Define what Porter means by the “medical industrial complex” and the “medicalization of society.” For what reasons did these occur in the 20th century? 

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Ashley Kannan eNotes educator| Certified Educator

Porter's exhaustive and detailed analysis of medicine's history concludes with an analysis of the modern predicament.  In Porter's mind, the modern setting of medicine involves material reality and social interests that overshadow the clinical pursuit envisioned by thinkers like Hippocrates.  One aspect of this is what Porter sees as the medical industrial complex, a reflection of the collusion between economic interests and medical pursuits:

Modern health care has turned into a colossal service industry, in both state and private sectors; in many nations it claims a greater share of the gross national product than any other item - these days a staggering 15 percent in the U.S.A. Critics call it a juggernaut, an institution out of control, or at least one driven less by patient need than by profit and professional power. The personal touch so essential to healing, has been lost! This transition from small man to corporate enterprise is the result, in part, of those giant strides in basic and clinical research, and the pharmacological and surgical revolutions discussed in the preceding chapters... The medical machine has acquired an extraordinary momentum.

Porter sees "relentless growth and destructive development" in the West as having infiltrated the realm of medicine.  In the 20th Century, this pattern has been undeniable.  Porter asserts that the medical industrial complex is one in which current economic realities of medicine have become as dominant, if not more, than its therapeutic ones.  Porter points to how this has transformed the language in medicine. No longer are the subjects of doctor's care called "patients."  Rather, they are called "consumers" and doctors are "providers," who are often part of a "health management organization." This shift underscores the loss of the "personal touch" once intrinsic to medicine.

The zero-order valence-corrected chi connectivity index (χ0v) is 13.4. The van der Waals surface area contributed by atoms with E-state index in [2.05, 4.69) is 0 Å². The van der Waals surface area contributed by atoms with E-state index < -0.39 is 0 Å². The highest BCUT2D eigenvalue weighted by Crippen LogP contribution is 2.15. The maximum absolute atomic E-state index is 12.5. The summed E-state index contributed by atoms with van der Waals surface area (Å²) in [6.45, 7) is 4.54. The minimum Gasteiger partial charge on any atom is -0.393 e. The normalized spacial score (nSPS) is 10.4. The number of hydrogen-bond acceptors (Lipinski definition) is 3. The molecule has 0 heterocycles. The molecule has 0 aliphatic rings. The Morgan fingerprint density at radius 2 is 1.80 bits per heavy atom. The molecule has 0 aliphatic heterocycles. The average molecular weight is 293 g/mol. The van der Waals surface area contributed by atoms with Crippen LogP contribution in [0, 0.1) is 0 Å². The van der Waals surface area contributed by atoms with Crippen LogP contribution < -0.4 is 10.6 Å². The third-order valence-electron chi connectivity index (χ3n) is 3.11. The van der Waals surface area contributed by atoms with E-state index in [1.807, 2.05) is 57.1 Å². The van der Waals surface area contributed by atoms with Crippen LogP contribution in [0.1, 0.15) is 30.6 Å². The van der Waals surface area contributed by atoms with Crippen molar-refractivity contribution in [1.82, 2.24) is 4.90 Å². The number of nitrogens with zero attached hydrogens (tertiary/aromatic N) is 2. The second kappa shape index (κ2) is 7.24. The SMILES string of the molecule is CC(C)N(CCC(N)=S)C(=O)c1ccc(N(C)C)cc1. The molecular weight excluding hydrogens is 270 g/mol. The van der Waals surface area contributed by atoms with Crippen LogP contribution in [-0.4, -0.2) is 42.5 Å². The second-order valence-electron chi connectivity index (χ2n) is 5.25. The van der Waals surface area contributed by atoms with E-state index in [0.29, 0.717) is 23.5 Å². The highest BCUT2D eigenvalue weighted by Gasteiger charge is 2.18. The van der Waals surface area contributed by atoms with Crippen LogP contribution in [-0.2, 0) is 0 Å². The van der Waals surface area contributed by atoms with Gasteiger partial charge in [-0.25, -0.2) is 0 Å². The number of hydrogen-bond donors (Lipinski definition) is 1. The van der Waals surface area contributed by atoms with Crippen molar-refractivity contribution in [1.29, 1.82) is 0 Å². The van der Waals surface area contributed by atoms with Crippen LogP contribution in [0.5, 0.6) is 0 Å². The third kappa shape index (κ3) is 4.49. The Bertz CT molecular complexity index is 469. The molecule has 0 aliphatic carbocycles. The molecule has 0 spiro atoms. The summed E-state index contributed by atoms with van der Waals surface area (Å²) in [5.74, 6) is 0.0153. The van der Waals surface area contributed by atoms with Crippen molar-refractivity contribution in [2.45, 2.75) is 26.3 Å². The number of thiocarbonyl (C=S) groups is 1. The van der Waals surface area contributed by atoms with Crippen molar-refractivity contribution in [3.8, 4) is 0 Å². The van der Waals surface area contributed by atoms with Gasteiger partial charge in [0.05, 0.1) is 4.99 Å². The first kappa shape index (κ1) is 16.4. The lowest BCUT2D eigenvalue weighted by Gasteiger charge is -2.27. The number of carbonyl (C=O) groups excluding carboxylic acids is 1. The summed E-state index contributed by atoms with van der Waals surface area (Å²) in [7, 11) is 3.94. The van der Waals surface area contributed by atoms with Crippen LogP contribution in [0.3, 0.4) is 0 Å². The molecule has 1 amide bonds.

Porter sees "market interests" as having largely supplanted the historical narrative that he outlined.  The emergence of wealth and power related to it in the 20th Century has helped to create this condition.  Porter sees this convergent reality as reflective of the medical industrial complex.  Financial and social interests supplant medical ones, as the influence of both begin to overcome the issue of public health.  Porter speaks to the strange silence of the medical establishment on the issue of tobacco use.  It had been common knowledge even within the industry that tobacco use had distinct and real negative health side effects.  However, the medical establishment did not show leadership in seeking to remedy this condition.  For Porter, the presence of the medical industrial complex is reflected in the tobacco issue, as well as the delayed backlash to its health realities.  Porter does not offer a particular solution to this reality.  However, it is clear that he recognizes the "immense pressures" brought about by the medical industrial complex to issues such as public health and safety.  

Porter concludes his vision with the idea that medicine might be "prisoner to its own success."  For so long, medical foresight and vision has been critical in resolving issues seen as threatening.  Porter uses the words of Lewis Thomas to help articulate this reality: